SolGen: Ombudsman junked Duterte wealth complaint
The Office of the Ombudsman has junked Sen. Antonio Trillanes IV’s unexplained wealth complaint against President Duterte, Solicitor General Jose Calida said on Tuesday.
Calida said in a press briefing that the case had been “closed and terminated” since Nov. 29, 2017, but he learned about it only on Monday through a letter from Overall Deputy Ombudsman Melchor Arthur Carandang.
“The recommendation to terminate the investigation was approved by Deputy Ombudsman Cyril E. Ramos on [Nov. 29], 2017,” he said, quoting from the letter.
Calida said he wrote the Ombudsman on Feb. 8 to inquire about the status of its probe into Mr. Duterte’s alleged unexplained wealth.
Why the silence?
“What puzzles me is why Ombudsman Conchita Carpio Morales kept quiet about this,” Calida said.
“A case of this magnitude, why would they not disclose it to the public? Are they also coddling the complainant, Senator Trillanes?”
There was no official statement from the Ombudsman as of press time on Tuesday about the termination of the case.
Prior to Calida’s announcement, the case had been undergoing a fact-finding investigation, or the stage where investigators gather evidence to support a formal complaint.
Termination of the investigation means there will be no preliminary investigation, the stage where the respondent is informed of the allegations and given the chance to rebut them.
It is during this stage that the Ombudsman rules if there is probable cause to bring the case to court.
Calida said the termination of the “frivolous” case meant that Trillanes’ evidence was “garbage,” and that the Senate probe into the matter should be halted as well or the senators would only waste their time.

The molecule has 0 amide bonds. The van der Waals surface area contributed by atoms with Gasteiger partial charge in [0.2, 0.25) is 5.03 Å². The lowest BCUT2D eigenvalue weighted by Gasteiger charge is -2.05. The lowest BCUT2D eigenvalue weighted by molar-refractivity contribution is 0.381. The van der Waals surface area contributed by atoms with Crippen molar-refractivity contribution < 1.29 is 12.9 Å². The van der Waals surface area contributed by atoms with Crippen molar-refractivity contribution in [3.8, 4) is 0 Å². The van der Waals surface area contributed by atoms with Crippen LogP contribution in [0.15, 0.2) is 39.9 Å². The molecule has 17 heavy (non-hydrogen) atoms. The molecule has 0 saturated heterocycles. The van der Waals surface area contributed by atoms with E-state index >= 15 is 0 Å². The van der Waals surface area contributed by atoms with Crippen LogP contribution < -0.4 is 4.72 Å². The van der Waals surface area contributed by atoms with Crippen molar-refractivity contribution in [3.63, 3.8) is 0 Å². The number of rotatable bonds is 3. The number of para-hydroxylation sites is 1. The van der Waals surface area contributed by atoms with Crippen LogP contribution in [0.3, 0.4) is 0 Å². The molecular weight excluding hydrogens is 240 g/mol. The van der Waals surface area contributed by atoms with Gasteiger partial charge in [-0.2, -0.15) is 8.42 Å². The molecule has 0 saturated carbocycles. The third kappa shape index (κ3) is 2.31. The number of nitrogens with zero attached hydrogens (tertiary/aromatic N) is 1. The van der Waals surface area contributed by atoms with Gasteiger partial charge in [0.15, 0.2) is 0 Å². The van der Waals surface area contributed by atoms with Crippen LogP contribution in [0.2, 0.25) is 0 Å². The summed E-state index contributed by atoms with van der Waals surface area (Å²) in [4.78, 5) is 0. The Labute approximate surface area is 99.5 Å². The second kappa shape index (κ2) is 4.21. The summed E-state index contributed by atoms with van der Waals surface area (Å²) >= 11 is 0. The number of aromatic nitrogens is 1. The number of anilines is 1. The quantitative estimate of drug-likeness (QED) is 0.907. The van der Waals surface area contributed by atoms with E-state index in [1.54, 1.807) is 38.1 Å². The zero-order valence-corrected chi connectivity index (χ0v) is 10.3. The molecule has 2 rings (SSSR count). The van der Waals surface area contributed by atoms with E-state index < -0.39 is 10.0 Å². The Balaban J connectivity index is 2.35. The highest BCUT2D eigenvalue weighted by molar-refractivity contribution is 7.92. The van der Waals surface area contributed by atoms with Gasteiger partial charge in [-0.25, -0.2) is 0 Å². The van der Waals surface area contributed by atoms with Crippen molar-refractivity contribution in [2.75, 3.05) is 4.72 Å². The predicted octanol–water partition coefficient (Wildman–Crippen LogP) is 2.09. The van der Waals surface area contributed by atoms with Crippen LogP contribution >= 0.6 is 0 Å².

“It speaks for itself,” Calida said. “When a case is closed and terminated, it means there was no evidence to support that complaint.”
Trillanes expressed surprise that it was Calida who announced the dismissal of the case.
If the case had been dismissed, he said, it should have been done through a resolution.
“[But] why is [Calida] the one making that statement when it should be the Ombudsman?” Trillanes said in a statement.
He scoffed at Calida’s calling the evidence he brought against Mr. Duterte garbage.
Why are they panicking?
“Assuming that what Calida says is true that my evidence is garbage, why are they panicking?” he said.
Trillanes reiterated his challenge to Mr. Duterte to sign a waiver of his right to bank secrecy, saying that if his accusations against the President were disproved, he would resign from the Senate and “voluntarily go to jail.”
Trillanes urged Mr. Duterte to sign a waiver “for the sake of the people, for the sake of his die-hard supporters and for the sake of the truth.”
He said he would question internally first the decision to assign his new resolution for an investigation of Mr. Duterte’s undeclared wealth primarily to the Senate blue ribbon committee of Sen. Richard Gordon.
Trillanes’ resolution sought an investigation by the banks committee of Sen. Francis Escudero.
He said he did not want Gordon’s committee to handle the resolution.
Case for the House
Gordon told reporters that he would meet informally with the blue ribbon committee members next week.
He said his position was that Trillanes’ resolution could be an impeachment case against Mr. Duterte, in which case the House of Representatives should handle it.
Calida said he would inform Mr. Duterte after the press briefing about the dismissal of the case against him, and told reporters that Morales had committed an “injustice” against the President by keeping him and the public in the dark.
“The Ombudsman is the protector of the people. She has the constitutional duty to publicize matters covered by investigation,” he said.
When asked if the Office of the Solicitor General would file a complaint against Morales, he said, “We will see.”
He conceded, however, that it could not serve as a basis for an impeachment hearing, as Morales’ retirement in July would mean the time was too short for that kind of legal proceeding.
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